Director Claiming Capital Gains Tax Entrepreneurs’ Relief With A 5% Holding Is Disappointed
In Castledine v HM Revenue and Customs the First-tier Tribunal held that deferred shares with no voting rights, no dividend entitlement and no realistic expectation of a distribution on winding up formed part of the ordinary share capital of a company.
Accordingly, the director who held 5% of the voting rights and non-deferred ordinary shares held, for the purposes of entrepreneurs’ relief, only 4.99% of the ordinary share capital and thus did not qualify for relief. However unfair this ruling may seem, it demonstrates the principle that the judiciary is not at liberty to change the legislation. Companies that have deferred shares in issue will need to review the impact on the shareholdings of employees and directors and, if necessary, consider either their cancellation or conversion to preference shares with minimal entitlement. However, this judgment does not mean that deferred shares issued for the sole purpose of enabling the holder to qualify for relief would achieve that objective.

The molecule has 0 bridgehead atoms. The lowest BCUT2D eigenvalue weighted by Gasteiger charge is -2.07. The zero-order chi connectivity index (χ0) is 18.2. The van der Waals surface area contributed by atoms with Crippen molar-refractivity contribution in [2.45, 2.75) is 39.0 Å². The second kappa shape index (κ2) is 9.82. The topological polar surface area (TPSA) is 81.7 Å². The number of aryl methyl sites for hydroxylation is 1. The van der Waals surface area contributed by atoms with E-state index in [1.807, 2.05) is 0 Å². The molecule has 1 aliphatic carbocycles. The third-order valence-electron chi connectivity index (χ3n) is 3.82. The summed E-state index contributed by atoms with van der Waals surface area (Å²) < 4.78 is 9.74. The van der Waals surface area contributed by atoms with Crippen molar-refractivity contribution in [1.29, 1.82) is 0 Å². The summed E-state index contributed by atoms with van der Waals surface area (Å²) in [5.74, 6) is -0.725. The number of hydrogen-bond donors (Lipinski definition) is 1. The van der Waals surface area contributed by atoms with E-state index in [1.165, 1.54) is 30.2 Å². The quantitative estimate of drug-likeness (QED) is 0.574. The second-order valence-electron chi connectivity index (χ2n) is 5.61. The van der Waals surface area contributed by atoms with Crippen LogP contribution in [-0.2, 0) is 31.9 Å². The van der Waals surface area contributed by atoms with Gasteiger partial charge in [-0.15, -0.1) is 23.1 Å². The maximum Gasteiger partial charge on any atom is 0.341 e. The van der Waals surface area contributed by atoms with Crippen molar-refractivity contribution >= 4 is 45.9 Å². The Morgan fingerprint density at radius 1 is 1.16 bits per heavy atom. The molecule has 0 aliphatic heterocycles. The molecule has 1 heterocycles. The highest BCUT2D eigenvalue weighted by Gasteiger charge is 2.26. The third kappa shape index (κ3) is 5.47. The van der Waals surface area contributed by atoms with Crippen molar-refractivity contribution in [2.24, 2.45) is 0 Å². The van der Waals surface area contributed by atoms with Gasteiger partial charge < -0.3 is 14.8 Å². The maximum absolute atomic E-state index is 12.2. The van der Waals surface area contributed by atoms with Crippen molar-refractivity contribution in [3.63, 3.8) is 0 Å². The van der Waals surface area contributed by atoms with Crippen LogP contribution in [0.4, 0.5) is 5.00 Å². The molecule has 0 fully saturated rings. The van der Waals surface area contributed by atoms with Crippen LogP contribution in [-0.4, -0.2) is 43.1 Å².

The planning point which emerges is therefore that where a company has classes of share that are no longer required and they have no significant rights, those shares are bought back for a nominal sum. This will prevent shareholders overlooking those shares when considering entrepreneurs’ relief.
It might also be thought prudent for individuals to have just over 5% rather than being issued with shares giving them exactly 5% of the shares and votes.
The decision may be found at http://tinyurl.com/zbe65jk
Counsel for the appellant argued that Parliament could not have intended shares with no economic value to rank equally with participating, voting shares. However, the tribunal could find no ambiguity in the drafting of the s 989 ITA 2007 definition of ordinary share capital: “all the company’s issued share capital (however described), other than capital the holders of which have a fixed right to a dividend at a fixed rate but no other right to share in the company’s profits.” Similarly, s 169S TCGA 1992 requires the holding of at least 5%, not approximately 5%.